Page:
John Gribben:
I know. Now, of course, Alessandra, this is where your concept of PFS two becomes even more important for using all of our best class of drugs upfront. We have to know, and almost invariably, we’re going to be doing that fixed duration, or there’ll be no point in doing it that way. Almost invariably, we’re going to have to know what happens to the patients after progression, but I’m certainly not going to be around in my career to be seeing the results of many of those studies. You guys are all young enough to be potentially seeing it, but these are going to be very long studies to readout. And as always, potentially by the time we get the readouts on these studies, the whole field will have moved onto something else again. So these are going to be very long studies to do, aren’t they?

Alessandra Tedeschi:
I believe yes, but first of all, how Matt, you said we need randomized studies to understand if it’s better to add or not the monoclonal antibody because we know that more is better in hematology, but we know that it’s not always through all these things. But I think that all these Phase 2 studies in which the treatment is arbitrarily chosen, I mean, CLL14, it’s chosen on an arbitrary scheme at the end it’s 12 months, but there is not a rationale for the twelve months. So all these Phase two studies may be, and those studies with a longer, it’s very different from a one study from the other.

Alessandra Tedeschi:
Will help us to understand maybe which is the better dose and which is a rare schedule we would administer to our patient. 12 months, 24 months, it’s better MRD driven or not. Something we have learned from the CAPTIVATE study at the end of that because, after 12 months if you are MRD negative, seems for, this is free survival at one year, you don’t need anymore ibrutinib. But all these Phase two studies, we learn something about the schedule and the how long would be the treatment of these patients. Otherwise, with randomized trials, as you said, we need years and years and years to have a definitive answer to everything.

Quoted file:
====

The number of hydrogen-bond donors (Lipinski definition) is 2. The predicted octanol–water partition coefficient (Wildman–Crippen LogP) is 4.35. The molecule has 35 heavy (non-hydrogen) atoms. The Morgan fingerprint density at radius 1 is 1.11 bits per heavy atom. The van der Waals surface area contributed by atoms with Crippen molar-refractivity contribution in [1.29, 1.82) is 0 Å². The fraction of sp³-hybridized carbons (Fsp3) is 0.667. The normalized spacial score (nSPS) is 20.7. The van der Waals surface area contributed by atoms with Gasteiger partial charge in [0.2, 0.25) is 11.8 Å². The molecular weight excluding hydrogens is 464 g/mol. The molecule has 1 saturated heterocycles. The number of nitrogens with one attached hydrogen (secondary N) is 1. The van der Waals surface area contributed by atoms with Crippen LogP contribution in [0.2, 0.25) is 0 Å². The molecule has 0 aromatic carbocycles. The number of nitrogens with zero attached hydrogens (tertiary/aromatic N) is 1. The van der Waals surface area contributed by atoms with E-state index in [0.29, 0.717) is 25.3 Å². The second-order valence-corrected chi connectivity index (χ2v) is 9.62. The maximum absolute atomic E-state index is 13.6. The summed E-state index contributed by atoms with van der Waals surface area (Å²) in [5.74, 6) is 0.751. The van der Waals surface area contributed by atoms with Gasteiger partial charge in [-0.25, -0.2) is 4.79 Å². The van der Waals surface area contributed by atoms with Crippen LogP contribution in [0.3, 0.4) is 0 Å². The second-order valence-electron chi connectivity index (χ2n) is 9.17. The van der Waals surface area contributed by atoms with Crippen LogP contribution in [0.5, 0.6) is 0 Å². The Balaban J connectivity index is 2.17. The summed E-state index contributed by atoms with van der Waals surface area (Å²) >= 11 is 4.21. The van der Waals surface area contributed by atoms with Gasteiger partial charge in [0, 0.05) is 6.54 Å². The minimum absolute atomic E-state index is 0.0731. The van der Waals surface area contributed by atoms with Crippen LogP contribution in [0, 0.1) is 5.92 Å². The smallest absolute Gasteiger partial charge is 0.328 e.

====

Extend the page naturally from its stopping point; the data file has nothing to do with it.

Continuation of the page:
John Gribben:
It’s why I’m hoping that really the dynamic MRD studies are really going to give us a clue, about what’s happening in many of these patients and give us some anticipation. But we’re clearly going to need a lot more data than we saw just this year, in terms of correlating MRD dynamics with real-life data, I guess the more you think about using up all your drugs, the more you have to think what else is out there. We obviously saw Bill Wierda and Tanya Siddiqi update as again, on the TRANSCEND, the CAR T-cell data. So, Meghan, back to you again, what’s your take on where we are with CAR-T, and are the data looking good enough for us to be able to think that those patients who have failed our other best therapies are going to be salvaged with these approaches?

Meghan Thompson:
Yeah, so I think even tying into using, a triplet combination upfront that patient selection is a really important part of this conversation too. Looking at what studies are in art enrich for these high-risk patients del(17p), TP53 mutation, and then some of the other emerging as genetic characteristics, we’re seeing. I think that it’s certainly both the 24-month follow-up from the liso-cel monotherapy, as well as the BTK in combination with liso-cel data are really promising. I think the question becomes which patients are appropriate for this time-intensive, costly, and really aggressive approach, when other treatment options exist. It was nice to see that there were a lot of P53 aberrant patients in the TRANSCEND 24-month follow-up. Some of whom had durable responses. So I think it’s good to have this approach, in the back pocket, again certainly in the trial setting, but especially for those patients who, with genetic characteristics that the novel combinations haven’t yet quite overcome.

John Gribben:
I guess as well, Alessandra, there’s a changing dynamic of who are the patients who are going to be coming to this type of therapy as more and more of these new and novel combinations of therapy come along. And I’m kind of aware of thinking already what happened in the lymphoma field, where you got better upfront therapy, you got worse relapses. So, it may be harder to salvage these people back in the future. So you already alluded to the issues Alessandra that in Europe, of course, the CAR T-cell field has a little bit lag behind where things are in the U.S. And certainly in Europe, we haven’t had as much exposure to the liso-cel clinical trials that have largely occurred in the U.S.

John Gribben: